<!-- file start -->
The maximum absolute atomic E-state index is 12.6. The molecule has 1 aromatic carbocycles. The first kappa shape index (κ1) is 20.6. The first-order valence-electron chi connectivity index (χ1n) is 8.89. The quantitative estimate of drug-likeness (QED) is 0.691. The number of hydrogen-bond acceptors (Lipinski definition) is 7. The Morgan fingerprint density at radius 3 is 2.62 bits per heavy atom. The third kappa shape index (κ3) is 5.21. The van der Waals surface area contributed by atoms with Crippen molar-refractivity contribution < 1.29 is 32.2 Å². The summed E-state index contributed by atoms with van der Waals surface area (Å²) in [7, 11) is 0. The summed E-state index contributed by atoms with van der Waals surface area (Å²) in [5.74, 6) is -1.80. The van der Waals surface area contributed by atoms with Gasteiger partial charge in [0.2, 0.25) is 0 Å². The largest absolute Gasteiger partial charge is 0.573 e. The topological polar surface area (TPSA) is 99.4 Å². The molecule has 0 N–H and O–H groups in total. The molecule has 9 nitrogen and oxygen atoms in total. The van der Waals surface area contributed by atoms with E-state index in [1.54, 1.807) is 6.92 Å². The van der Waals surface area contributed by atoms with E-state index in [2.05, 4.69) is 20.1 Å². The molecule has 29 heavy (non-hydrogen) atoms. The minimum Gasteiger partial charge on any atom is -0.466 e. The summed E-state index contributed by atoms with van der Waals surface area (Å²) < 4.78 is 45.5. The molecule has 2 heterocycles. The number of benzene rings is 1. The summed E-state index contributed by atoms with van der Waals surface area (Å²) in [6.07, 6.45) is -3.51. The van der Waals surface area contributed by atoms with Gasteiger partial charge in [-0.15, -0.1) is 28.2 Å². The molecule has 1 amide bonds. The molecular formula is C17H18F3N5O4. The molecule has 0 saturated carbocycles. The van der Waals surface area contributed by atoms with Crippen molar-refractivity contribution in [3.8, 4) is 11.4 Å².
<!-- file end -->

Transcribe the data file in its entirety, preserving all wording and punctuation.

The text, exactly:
The maximum absolute atomic E-state index is 12.6. The molecule has 1 aromatic carbocycles. The first kappa shape index (κ1) is 20.6. The first-order valence-electron chi connectivity index (χ1n) is 8.89. The quantitative estimate of drug-likeness (QED) is 0.691. The number of hydrogen-bond acceptors (Lipinski definition) is 7. The Morgan fingerprint density at radius 3 is 2.62 bits per heavy atom. The third kappa shape index (κ3) is 5.21. The van der Waals surface area contributed by atoms with Crippen molar-refractivity contribution < 1.29 is 32.2 Å². The summed E-state index contributed by atoms with van der Waals surface area (Å²) in [7, 11) is 0. The summed E-state index contributed by atoms with van der Waals surface area (Å²) in [5.74, 6) is -1.80. The van der Waals surface area contributed by atoms with Gasteiger partial charge in [0.2, 0.25) is 0 Å². The largest absolute Gasteiger partial charge is 0.573 e. The topological polar surface area (TPSA) is 99.4 Å². The molecule has 0 N–H and O–H groups in total. The molecule has 9 nitrogen and oxygen atoms in total. The van der Waals surface area contributed by atoms with E-state index in [1.54, 1.807) is 6.92 Å². The van der Waals surface area contributed by atoms with E-state index in [2.05, 4.69) is 20.1 Å². The molecule has 29 heavy (non-hydrogen) atoms. The minimum Gasteiger partial charge on any atom is -0.466 e. The summed E-state index contributed by atoms with van der Waals surface area (Å²) < 4.78 is 45.5. The molecule has 2 heterocycles. The number of benzene rings is 1. The summed E-state index contributed by atoms with van der Waals surface area (Å²) in [6.07, 6.45) is -3.51. The van der Waals surface area contributed by atoms with Gasteiger partial charge in [-0.15, -0.1) is 28.2 Å². The molecule has 1 amide bonds. The molecular formula is C17H18F3N5O4. The molecule has 0 saturated carbocycles. The van der Waals surface area contributed by atoms with Crippen molar-refractivity contribution in [3.8, 4) is 11.4 Å².